Interwoven tangles up the Flatiron for the holiday season

Enmesh Yourself

Interwoven tangles up the Flatiron for the holiday season

Atelier Cho Thompson’s Interwoven pavilion invites visitors to Flatiron Plaza to engage, meander, or distance at their own leisure, even at night. (Martin Seck/Courtesy the Flatiron/23rd Street Partnership)

Multidisciplinary design firm Atelier Cho Thompson’s winning proposal for the eighth annual Flatiron Public Plaza Holiday Design Competition, first unveiled November 22, has brought colorful, interactive archways to a bustling public plaza carved out by the heavily trafficked intersection of Broadway, 5th Ave, and 23rd Street in Manhattan. As in previous years, the competition invited emerging designers to propose new methods for activating public space and bringing people together. Van Alen Institute and Flatiron/23rd Street Partnership Business Improvement District selected the New Haven, Connecticut, and San Francisco-based Atelier Cho Thompson’s Interwoven from a shortlist of three proposals, submitted by firms recommended to Van Alen through their network.

From a bird’s eye view, the form of this year’s temporary installation appears as three equal-armed crosses lined up end to end. At the pedestrian level, archways are hollowed out from the vertical planes that form the two intersecting lines of the cross. If one were to look up, the underbelly of each cross would resemble a groin vault (or the edges that would be formed by one) created by the intersection of two barrel vaults. The supports at the ends of each arch taper towards the floor. Visitors experiencing the installation appear to weave between columns, moving from exterior spaces to low-slung interior ones. Interwoven was “inspired by New York’s tapestry of cultures and people,” according to the firm in the project’s announcement. The title of the installation operates both formally and symbolically.

interwoven, a criss-crossed pavilion, at night against the flatiron building
Interwoven against the neighborhood’s eponymous Flatiron Building (Martin Seck/Courtesy the Flatiron/23rd Street Partnership)

The structure itself was constructed from steel framing enclosed in resin panels and netting reminiscent of heavy-duty scrims. When the sun dips low, light penetrates the netting while the steel frames cast elongated shadows along the floor and the opposing arms of the cross. Per Atelier Cho Thompson, an AN 2021 Best of Design Awards winner, Interwoven was “inspired by the dynamic geometry of intersections that form the Flatiron Building.” The material affinities between the netting of the installation and the scaffolding mesh enclosing the Flatiron Building seem more evident than any geometric similarities, however.

A single concave bench, comprised of high-density cork, spans the middle cross, presenting an obstacle to an intuited path of movement. On my visits, I watched some visitors, particularly children, clamber over the bench. A few stood or laid down upon it, posing for photos. Others intentionally made their way around.

Atelier Cho Thompson cofounders Ming Thompson and Christina Cho Yoo state in the project description that, “Interwoven highlights our fundamental desires to connect with each other through shared experiences and to celebrate our differences.” The installation offers several means of fostering connection. Post-it notes paperclipped to the netting of the installation invite visitors to respond to the prompt, “I dream of a world where together we can…”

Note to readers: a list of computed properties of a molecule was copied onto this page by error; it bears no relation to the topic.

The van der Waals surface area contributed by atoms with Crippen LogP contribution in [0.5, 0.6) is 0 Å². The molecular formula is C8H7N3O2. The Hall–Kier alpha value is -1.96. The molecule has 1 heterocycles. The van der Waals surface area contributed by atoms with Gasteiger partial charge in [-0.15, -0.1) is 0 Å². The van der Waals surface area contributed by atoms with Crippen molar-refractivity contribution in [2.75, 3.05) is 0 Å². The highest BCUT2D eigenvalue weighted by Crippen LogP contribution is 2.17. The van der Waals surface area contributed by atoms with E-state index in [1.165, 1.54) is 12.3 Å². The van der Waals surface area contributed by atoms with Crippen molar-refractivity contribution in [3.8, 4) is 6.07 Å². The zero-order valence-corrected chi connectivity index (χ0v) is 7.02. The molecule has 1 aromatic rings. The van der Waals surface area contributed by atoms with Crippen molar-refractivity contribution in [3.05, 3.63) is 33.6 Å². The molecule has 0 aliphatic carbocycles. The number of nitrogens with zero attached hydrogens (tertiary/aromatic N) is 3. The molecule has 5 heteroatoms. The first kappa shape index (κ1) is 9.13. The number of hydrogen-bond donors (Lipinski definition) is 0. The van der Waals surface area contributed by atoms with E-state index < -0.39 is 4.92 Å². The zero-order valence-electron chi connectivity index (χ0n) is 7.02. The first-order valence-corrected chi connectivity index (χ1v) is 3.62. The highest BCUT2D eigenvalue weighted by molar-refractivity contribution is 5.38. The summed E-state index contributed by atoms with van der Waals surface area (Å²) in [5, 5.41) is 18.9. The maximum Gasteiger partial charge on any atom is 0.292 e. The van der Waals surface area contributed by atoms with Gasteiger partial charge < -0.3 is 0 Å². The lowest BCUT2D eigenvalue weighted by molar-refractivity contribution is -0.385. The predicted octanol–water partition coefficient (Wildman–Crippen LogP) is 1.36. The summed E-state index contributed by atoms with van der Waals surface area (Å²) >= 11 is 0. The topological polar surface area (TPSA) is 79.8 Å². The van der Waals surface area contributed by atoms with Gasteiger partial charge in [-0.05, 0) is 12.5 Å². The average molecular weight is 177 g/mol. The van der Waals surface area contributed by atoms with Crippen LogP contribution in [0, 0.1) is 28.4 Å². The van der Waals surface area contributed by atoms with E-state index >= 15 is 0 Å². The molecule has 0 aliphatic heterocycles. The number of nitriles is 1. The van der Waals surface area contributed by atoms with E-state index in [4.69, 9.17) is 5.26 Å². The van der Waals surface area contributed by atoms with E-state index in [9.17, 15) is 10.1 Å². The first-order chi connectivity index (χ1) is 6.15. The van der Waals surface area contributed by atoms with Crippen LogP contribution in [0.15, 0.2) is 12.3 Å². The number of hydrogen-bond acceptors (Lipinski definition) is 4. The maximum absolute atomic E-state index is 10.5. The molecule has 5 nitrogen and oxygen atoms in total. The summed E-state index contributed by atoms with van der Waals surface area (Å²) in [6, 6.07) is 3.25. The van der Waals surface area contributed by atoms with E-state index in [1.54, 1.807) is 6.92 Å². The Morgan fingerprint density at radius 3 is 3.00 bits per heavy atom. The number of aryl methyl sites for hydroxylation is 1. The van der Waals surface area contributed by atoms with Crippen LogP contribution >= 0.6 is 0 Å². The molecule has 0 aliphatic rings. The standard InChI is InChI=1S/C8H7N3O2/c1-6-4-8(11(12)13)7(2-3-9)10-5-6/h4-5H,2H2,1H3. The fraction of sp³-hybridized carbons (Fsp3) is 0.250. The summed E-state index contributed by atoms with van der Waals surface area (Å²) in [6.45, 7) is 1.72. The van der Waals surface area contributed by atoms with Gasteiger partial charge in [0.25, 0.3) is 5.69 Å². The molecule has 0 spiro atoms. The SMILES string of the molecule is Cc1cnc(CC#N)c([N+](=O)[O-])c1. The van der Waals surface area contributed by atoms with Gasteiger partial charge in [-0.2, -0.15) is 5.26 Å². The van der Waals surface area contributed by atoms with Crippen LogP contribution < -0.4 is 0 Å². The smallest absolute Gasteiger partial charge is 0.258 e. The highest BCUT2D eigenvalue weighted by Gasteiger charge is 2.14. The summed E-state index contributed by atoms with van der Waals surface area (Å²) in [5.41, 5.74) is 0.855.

Looking through a line of arches with a bench in the center
(Martin Seck/Courtesy the Flatiron/23rd Street Partnership)

The reflections were mostly amusing or unabashedly optimistic; some stand-out ones include, “cuddle without expectations,” “bring back Victory Gardens,” and “love is always the answer.”

Signage affixed to and in proximity to the pavilion encourage visitors to “Cross the * together to make the matching arches glow!” The instructions seem ambiguous enough to be open to interpretation. I listened as visitors discussed whether two people should cross one asterisk together or each find their own asterisk to cross synchronously. They wondered if there was any significance to the colors of the decals along the floor where they chose to walk. The space carved by the human-scaled arches was intimate enough that those beneath could hear one another’s voices easily.

A man on a hammock slung between steel arches at night
(Martin Seck/Courtesy the Flatiron/23rd Street Partnership)

I witnessed how shared confusion is sometimes most effective in engendering connection—a young child skipped by an older man and insisted that what he was doing was wrong, waving his hand in front of the sensor to demonstrate his own superior method. Individuals shared their approaches with confused strangers who were still eager to hear the music and observe the changing lights.

At times, the same technique failed to work when reiterated a second time, and on a rainy evening a few weeks after the installation opened, some of the sensors appeared more responsive to motion than others. Interactive installations don’t need to work perfectly, however—the intriguing form of the installation still enticed many visitors to negotiate a busy intersection and observe the structure more closely. From there, an individual’s experience of interacting with the work and with others is arguably more valuable than any intended, ideal result.

The colorful interwoven pavilion
(Martin Seck/Courtesy the Flatiron/23rd Street Partnership)

Currently on view through January 2, Interwoven accompanies the Flatiron Partnership’s “23 Days of Flatiron Cheer,” an annual holiday program that supports local restaurants and retailers through community events. Atelier Cho Thompson will work with community groups in New Haven to relocate the installation to a public park after its run in Flatiron North Public Plaza concludes.